A Videogame for multiple platforms
It’s been a while since I’ve played a Doctor Who videogame, but with my son’s recent obsession with Daleks, came an idea that we could play this new game together and have some fun in the process. Starring Jodie Whitaker and David Tennant, as the thirteenth and tenth Doctors respectively, the player controls a self-insert companion that is tasked with piloting The TARDIS and trying to reverse a series of bizarre “time glitches” that, in true Doctor Who fashion, threaten to unravel existence itself.
“Experience an unforgettable adventure through space and time, face terrifying monsters and solve a mind-bending mystery! Wield the sonic screwdriver as you join the Thirteenth Doctor (voiced by Jodie Whittaker) on a quest to save the universe, and meet the Tenth Doctor along the way (voiced by David Tennant in a guest appearance). Enter the Chaosverse, where reality itself is threatened by a series of time-breaking glitches, and partner with two formidable Doctors as you seek to uncover a deeper mystery. Face classic Doctor Who monsters, including Daleks, Weeping Angels and Cybermen, and confront a terrifying new threat: the CyberReaper. Now for non-VR platforms, Doctor Who: The Edge of Reality features new challenges, new locations and new characters (including the Tenth Doctor), with a reimagined and expanded story that builds on the previous game The Edge of Time.”
Being an adventure game, that comes with all of pros and cons of that genre for better or worse. The game is very immersive, putting the player in the shoes of a “companion”, a term the fans use to describe The Doctor’s assistants, as you try to help her figure out the issues going on with the time stream. This is, perhaps, one of the better formats for a Doctor Who game, as the character themselves is somewhat over-powered and knows too much to make the game very interesting. Having you step in as a companion is a nice touch, as The Doctor can lead you through levels without stepping on the player’s toes. In a way, this is a “remake” of a game from 2019 called Doctor Who: The Edge of Time which was a VR game. Before you freak out, The Edge of Reality is NOT a VR game, so you won’t need any expensive headsets to play. They basically took levels and situations from the game, and reworked them for a new control system.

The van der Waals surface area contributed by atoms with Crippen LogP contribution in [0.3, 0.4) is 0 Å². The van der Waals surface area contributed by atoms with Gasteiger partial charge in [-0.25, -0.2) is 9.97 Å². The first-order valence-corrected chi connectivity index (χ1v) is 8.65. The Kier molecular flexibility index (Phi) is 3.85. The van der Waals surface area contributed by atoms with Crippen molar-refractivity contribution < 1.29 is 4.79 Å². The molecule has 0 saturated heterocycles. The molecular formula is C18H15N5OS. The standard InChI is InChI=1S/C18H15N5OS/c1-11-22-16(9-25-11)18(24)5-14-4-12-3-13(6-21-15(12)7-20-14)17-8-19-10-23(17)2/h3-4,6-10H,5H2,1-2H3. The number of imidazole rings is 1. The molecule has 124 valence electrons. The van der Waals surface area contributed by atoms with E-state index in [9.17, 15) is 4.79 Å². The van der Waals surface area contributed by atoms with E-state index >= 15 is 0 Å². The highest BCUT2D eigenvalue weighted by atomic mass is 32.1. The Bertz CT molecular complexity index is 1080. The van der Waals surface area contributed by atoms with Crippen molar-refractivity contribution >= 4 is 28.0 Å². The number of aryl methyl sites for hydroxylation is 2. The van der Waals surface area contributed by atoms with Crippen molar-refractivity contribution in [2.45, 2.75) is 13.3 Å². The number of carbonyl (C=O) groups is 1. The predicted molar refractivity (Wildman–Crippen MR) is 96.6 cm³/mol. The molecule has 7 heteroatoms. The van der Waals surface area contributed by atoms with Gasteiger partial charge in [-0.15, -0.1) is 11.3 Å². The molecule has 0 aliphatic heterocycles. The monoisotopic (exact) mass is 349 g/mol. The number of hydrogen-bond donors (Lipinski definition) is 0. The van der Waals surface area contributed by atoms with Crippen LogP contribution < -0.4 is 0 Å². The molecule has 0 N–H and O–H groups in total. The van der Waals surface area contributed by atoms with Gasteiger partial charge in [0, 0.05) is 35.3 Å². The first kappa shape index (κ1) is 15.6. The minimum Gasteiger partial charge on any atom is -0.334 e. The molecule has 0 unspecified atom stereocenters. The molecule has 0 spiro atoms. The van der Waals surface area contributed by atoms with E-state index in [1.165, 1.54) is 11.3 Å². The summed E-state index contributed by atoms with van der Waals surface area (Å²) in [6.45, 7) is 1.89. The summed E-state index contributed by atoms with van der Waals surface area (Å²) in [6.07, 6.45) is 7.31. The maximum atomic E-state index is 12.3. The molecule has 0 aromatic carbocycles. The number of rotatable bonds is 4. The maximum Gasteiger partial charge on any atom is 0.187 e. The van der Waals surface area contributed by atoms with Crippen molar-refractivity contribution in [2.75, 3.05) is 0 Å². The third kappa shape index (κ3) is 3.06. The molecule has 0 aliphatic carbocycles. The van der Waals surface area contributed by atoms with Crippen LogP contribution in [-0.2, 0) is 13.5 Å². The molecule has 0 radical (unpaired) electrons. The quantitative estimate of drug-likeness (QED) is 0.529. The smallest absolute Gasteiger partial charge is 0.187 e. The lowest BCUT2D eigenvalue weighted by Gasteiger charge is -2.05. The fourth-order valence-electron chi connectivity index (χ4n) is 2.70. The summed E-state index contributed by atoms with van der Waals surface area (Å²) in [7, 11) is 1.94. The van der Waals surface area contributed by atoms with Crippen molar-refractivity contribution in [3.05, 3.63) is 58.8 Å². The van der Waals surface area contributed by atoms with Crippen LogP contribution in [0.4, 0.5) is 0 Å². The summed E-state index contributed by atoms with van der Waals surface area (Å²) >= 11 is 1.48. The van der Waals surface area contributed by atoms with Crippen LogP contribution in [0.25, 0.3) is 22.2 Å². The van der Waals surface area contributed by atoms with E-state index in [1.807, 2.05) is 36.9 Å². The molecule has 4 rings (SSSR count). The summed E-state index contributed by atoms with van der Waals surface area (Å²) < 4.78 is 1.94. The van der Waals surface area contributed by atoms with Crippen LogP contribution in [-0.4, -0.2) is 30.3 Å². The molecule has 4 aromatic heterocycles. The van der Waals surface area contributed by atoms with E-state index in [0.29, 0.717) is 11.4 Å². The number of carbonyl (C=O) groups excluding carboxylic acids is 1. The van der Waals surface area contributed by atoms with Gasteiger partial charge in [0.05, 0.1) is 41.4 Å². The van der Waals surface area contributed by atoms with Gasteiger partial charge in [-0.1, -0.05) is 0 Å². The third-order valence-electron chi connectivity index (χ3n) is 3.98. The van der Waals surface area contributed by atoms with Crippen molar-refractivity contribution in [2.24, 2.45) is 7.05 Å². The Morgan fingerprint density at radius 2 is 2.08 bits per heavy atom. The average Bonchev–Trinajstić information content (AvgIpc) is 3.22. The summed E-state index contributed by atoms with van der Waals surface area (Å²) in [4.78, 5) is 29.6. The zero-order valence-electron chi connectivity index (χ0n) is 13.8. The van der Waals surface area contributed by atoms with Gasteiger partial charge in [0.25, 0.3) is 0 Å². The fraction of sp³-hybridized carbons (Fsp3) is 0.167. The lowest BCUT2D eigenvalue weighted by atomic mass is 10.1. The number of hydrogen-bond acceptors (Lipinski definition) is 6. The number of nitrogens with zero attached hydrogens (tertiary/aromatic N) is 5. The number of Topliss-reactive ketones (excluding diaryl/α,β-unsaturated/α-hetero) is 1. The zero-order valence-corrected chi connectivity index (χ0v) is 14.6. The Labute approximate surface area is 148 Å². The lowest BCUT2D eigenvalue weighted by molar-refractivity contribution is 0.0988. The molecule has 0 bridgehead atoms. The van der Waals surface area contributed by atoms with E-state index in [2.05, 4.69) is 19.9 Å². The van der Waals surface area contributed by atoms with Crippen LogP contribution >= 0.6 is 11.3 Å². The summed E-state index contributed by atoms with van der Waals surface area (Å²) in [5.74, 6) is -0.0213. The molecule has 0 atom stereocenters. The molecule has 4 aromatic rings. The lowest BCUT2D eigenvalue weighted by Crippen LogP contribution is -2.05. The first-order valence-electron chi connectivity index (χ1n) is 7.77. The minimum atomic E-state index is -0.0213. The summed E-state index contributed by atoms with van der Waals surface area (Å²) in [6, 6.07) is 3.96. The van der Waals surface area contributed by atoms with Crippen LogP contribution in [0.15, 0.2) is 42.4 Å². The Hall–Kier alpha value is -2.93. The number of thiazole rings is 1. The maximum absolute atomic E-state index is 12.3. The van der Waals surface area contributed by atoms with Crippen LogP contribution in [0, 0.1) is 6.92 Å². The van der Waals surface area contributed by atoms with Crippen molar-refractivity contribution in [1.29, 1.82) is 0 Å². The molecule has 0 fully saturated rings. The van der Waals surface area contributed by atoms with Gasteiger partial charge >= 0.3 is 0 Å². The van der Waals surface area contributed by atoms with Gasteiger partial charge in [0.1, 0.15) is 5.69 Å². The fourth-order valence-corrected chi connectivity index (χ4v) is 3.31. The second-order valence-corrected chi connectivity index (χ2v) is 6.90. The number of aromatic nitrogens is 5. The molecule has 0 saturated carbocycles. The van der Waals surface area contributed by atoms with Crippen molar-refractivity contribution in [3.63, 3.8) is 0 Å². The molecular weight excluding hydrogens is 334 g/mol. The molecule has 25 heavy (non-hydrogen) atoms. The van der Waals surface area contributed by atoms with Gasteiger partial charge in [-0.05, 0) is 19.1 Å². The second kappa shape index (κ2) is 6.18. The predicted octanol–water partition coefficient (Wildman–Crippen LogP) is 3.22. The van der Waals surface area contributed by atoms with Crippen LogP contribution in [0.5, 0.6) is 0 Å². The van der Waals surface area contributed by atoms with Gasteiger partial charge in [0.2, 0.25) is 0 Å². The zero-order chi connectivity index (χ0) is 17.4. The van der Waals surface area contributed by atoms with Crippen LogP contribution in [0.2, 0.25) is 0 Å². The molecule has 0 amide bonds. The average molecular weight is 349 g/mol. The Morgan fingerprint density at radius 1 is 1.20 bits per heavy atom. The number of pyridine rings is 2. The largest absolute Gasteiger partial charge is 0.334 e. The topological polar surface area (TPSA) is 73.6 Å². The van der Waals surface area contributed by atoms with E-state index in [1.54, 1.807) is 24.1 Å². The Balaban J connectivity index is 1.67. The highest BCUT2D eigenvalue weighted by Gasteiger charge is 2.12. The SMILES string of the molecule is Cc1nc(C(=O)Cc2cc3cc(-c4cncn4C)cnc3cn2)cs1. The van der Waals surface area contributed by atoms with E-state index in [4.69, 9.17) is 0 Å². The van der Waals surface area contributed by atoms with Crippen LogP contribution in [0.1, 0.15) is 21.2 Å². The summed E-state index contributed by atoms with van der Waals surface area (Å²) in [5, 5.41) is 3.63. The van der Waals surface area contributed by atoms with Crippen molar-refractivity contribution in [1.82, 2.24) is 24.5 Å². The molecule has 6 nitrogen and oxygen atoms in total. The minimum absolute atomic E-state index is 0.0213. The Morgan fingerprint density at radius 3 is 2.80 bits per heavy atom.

I mentioned there were “cons” to the game, and there are. Adventure games are not any sort of HUGE money making enterprise. Yeah, some get popular, but it makes it hard to justify a big budget for them. With Doctor Who largely straying away from any sort “action game” trope, being a far more Cerebral hero than most, an adventure game is the only real logical fit for the franchise, save a puzzle game or some such. The Edge of Reality does not feel “cheap” necessarily, but it has more in common with a smaller independent game than a huge AAA blockbuster title. Don’t expect this to push the limits of your PS4 graphics card or win any awards for technical aspects in any way. That said, out of the handful of Doctor Who games I’ve played, including the free adventure games from ten years ago, this is perhaps the game with the fullest features and feels closest to an actual TV episode in a lot of ways.
This game is somewhat puzzle-heavy and due to this, I’d say it’s not very child-friendly. The puzzles aren’t hard, but they are more akin to puzzles found in games like Myst or Portal than an easier game made for children. My son got frustrated a few times due to the game not really establishing what actually had to be done, for example one that involved pushing buttons on the TARDIS in a certain order. After a bit of trial and error we were able to figure it out, but that was when I realized I would be playing the majority of the game while he watched.
There are some legitimate cool parts of this game, and a couple of genuine scares. At one point you have to get inside of a Dalek shell and fight against other Daleks through an ancient pyramid. This was awesome, and gives the player some insight on what it would be like to be inside of one of those treacherous extermination machines. Another section that stood out to me was a segment in an old house trying to avoid The Weeping Angels, an alien race that can only move if nobody is looking at them. This caused some genuinely scary moments when we were trying to solve a puzzle looking at the wall, hearing the sound of one of the terrifying alien statues dragging up behind us. Some sections of the game are better than others, but the variety and fan-service found in all of the chapters should excite all Doctor Who fans.
All-in-all this was a satisfying game despite its shortfalls, and is possibly the best Doctor Who game I own, granted there aren’t too many released stateside. It is well put together, hits the top ten list of popular Doctor Who villains, and has enough puzzles and scares to keep everyone excited to move the story along. Some of the puzzles are hampered by finnicky controls, or under-explained premises, but it’s never a game-beaker and can be overcome through trial and error.
If you are a fan of the franchise and have some extra cash sitting around, you really have no excuse not to check this out, as it adds yet another wrinkle to the already multi-faceted Doctor Who empire. Perhaps, if this game does well, we’ll see more games in the same wheelhouse – I’d definitely be excited at least!